Monday, December 7, 2015

On Fighting

“Americans love to fight,” declared George Patton in his speech to the third army in 1944; it’s clear to me now that although this assertion might well be true in general, most Americans have no real idea how to fight. Many people mistake raw aggression for martial prowess. They don’t realize that this sort of bluster shouted loudly and naively in the media-driven, over-opinionated echo chamber of US politics weakens our capability to form effective military strategy, fight, and defeat our enemies.

We are at war with the atrocity-embracing terrorist warriors of the Islamic State. Now, more than ever, we need to understand what is involved in fighting, and also to understand what the consequences of fighting are. With full disclosure, my thoughts on this matter are not derived from any military experience but from fencing and martial arts; I’m not a soldier, have never served and have only handled a firearm three times in my life. I think there is an important difference between fighting to defeat someone and fighting to kill them (and, thank God, I’ve never known the latter).

In conflicts between animals of the same species, the act of fighting is a small subset of aggressive behaviors that serve to establish dominance in social relationships. Most of the time, situations involving aggressive behavior consists of threats, chest-beating, bullying, and intimidation: schoolyard antics that establish dominance but usually don’t lead to anything serious. This is typically what people think passes for being a badass but is not necessarily anything to do with actually being good at fighting per se. When most people think about any sort of conflict that could possibly involve violence, they might offer such pearls of wisdom as ‘We need to show them who’s boss’, ‘We’re going to fuck you up’, or possibly ‘Don’t mess with Texas’ (my favorite).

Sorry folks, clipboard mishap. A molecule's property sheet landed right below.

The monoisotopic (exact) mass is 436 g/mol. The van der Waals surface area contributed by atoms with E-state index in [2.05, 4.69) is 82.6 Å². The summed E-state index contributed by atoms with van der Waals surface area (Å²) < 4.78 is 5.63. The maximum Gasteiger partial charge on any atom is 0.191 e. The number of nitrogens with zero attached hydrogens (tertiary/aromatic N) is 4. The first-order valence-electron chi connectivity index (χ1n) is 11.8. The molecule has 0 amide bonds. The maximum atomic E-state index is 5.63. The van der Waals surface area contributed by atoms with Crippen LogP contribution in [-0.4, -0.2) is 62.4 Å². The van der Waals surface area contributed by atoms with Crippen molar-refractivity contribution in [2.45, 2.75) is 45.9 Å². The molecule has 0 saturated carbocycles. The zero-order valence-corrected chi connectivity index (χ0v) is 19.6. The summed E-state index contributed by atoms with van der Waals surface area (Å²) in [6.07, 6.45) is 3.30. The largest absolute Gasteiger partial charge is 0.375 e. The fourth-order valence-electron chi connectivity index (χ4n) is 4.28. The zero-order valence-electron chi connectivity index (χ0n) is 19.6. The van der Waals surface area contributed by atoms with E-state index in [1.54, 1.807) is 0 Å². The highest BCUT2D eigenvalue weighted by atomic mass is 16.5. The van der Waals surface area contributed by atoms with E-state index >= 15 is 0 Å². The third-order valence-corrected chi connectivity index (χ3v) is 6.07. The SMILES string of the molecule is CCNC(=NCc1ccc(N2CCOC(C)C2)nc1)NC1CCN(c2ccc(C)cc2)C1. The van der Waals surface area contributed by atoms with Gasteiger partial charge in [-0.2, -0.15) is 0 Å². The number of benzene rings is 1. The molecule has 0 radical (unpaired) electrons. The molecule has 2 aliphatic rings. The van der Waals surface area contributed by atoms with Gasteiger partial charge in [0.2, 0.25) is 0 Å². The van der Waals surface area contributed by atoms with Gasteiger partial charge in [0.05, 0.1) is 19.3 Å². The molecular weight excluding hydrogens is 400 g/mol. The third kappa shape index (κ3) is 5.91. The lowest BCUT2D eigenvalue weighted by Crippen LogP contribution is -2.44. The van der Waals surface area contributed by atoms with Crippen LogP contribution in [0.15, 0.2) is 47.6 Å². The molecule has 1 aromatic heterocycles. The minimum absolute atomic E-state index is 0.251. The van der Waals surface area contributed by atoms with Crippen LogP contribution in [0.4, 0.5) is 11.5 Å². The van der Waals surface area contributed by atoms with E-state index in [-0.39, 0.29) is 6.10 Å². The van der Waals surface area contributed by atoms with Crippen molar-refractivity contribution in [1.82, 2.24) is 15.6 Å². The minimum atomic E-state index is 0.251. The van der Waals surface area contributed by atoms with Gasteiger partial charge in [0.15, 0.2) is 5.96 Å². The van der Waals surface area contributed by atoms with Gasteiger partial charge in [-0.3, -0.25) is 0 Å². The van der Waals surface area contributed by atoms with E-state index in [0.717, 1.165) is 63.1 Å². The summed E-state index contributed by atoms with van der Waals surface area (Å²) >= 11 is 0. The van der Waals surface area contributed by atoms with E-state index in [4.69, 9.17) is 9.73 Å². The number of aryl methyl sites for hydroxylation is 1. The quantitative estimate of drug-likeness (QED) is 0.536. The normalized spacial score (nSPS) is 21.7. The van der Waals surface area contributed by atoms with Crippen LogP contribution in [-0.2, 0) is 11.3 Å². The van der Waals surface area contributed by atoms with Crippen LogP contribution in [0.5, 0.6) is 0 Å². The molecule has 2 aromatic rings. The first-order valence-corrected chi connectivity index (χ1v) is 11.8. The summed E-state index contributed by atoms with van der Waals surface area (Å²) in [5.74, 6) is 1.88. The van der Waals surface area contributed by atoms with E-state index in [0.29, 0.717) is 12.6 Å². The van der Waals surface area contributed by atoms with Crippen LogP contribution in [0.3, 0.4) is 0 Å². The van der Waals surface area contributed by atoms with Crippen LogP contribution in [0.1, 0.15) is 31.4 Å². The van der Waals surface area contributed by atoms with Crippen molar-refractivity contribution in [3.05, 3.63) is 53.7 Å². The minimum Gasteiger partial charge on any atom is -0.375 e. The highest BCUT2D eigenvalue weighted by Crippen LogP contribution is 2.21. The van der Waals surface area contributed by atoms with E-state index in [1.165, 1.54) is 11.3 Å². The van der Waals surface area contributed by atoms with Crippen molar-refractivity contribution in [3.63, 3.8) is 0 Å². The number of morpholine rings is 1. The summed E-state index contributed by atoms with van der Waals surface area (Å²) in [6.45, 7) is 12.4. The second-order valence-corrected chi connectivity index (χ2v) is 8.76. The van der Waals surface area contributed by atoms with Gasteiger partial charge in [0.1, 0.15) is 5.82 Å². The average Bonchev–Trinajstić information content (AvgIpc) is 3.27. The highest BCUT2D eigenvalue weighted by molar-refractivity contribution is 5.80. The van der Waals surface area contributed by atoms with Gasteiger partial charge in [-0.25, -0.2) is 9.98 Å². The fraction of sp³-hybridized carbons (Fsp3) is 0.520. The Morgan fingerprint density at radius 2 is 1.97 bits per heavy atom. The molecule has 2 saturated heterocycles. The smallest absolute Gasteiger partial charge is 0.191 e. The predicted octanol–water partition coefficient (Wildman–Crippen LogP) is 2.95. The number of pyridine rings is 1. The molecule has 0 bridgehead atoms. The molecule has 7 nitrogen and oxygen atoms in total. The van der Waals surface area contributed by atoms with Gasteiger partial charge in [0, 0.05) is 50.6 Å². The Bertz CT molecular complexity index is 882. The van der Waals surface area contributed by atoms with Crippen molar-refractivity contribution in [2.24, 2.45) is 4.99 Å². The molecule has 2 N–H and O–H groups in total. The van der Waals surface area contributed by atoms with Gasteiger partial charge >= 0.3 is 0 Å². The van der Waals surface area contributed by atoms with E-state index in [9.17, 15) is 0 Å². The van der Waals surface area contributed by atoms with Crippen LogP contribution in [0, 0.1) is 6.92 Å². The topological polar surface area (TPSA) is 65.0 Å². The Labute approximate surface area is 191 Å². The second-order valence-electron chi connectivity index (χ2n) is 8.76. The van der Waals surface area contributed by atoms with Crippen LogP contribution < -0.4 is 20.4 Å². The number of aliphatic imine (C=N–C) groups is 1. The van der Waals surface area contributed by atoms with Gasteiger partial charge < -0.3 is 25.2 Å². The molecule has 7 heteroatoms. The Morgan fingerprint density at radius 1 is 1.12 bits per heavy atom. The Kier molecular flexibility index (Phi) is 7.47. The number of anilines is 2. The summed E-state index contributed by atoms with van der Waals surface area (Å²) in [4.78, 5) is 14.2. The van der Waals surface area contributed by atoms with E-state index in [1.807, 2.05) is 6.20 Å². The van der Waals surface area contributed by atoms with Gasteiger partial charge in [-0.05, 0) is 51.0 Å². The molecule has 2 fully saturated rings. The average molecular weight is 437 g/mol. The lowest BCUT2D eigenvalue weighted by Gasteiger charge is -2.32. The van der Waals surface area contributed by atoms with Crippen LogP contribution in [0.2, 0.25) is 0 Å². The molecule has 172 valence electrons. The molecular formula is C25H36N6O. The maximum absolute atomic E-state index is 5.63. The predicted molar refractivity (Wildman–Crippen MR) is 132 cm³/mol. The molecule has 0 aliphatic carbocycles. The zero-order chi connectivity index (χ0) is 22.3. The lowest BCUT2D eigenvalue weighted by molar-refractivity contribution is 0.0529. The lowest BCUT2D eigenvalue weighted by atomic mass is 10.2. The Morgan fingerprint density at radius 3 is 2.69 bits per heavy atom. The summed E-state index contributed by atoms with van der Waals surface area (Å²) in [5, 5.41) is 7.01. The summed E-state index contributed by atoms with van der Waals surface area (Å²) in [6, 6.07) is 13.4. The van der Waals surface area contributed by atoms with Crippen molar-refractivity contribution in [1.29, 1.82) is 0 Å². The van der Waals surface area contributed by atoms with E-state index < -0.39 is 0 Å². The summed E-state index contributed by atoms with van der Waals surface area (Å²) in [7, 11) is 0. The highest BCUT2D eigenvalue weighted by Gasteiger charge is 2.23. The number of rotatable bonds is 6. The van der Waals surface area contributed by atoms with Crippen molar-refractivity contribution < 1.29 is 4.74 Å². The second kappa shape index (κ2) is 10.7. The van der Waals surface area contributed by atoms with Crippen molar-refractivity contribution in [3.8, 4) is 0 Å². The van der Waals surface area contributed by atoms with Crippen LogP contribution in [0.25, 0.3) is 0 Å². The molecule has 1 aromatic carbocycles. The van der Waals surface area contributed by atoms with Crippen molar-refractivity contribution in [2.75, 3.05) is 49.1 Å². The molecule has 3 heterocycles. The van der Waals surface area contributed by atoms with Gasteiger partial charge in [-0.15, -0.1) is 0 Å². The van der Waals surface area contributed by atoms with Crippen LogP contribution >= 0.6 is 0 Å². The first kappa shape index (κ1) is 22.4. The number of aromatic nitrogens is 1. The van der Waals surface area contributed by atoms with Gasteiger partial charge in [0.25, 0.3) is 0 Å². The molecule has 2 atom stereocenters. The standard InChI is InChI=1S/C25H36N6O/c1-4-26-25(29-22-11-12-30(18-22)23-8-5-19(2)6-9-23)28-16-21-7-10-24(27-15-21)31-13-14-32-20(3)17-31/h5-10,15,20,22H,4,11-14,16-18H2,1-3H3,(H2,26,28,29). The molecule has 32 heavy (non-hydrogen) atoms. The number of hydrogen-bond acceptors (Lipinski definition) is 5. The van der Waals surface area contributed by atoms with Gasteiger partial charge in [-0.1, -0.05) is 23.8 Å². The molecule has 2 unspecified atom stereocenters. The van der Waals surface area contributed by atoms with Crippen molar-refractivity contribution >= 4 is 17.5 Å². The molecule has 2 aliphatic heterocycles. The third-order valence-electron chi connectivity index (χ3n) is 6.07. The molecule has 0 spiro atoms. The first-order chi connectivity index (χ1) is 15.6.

This is how most people think fighting is done.

And although this may be enough reason for silverback gorillas to go at it, just establishing some sense of national dominance should not be the reason we send our soldiers to war. Given its costs and dangers, I would hope that the underlying reasons of why we fight would be more evolved, humanitarian, and practical than that (but I could well be wrong).

Beyond that, anyone adopting a blusterous, over-confident, hyper-aggressive approach in a fight typically puts themselves at a tactical disadvantage. Tactics in a combat setting always involves deception and misdirection. Brute force and overwhelming power has its place, but skill, sneakiness, and intelligence are more effective (just read Sun Tzu’s The Art of War to see how ancient Chinese military geniuses approach this whole question). Fundamentally, discipline, capability, courage, deception, and skill are the determining factors that make good fighters.

Also, it pays to take your adversary seriously. There’s a great scene in HBO’s The Pacific when Sgt. John Basilone confronts his soldiers for saying that they just want to get out there and ‘slap a Jap’. He screams, “You can call them anything you want but never ever fail to respect their desire to put you and your buddies into an early grave!” Know your adversary and you will be better able to defeat them.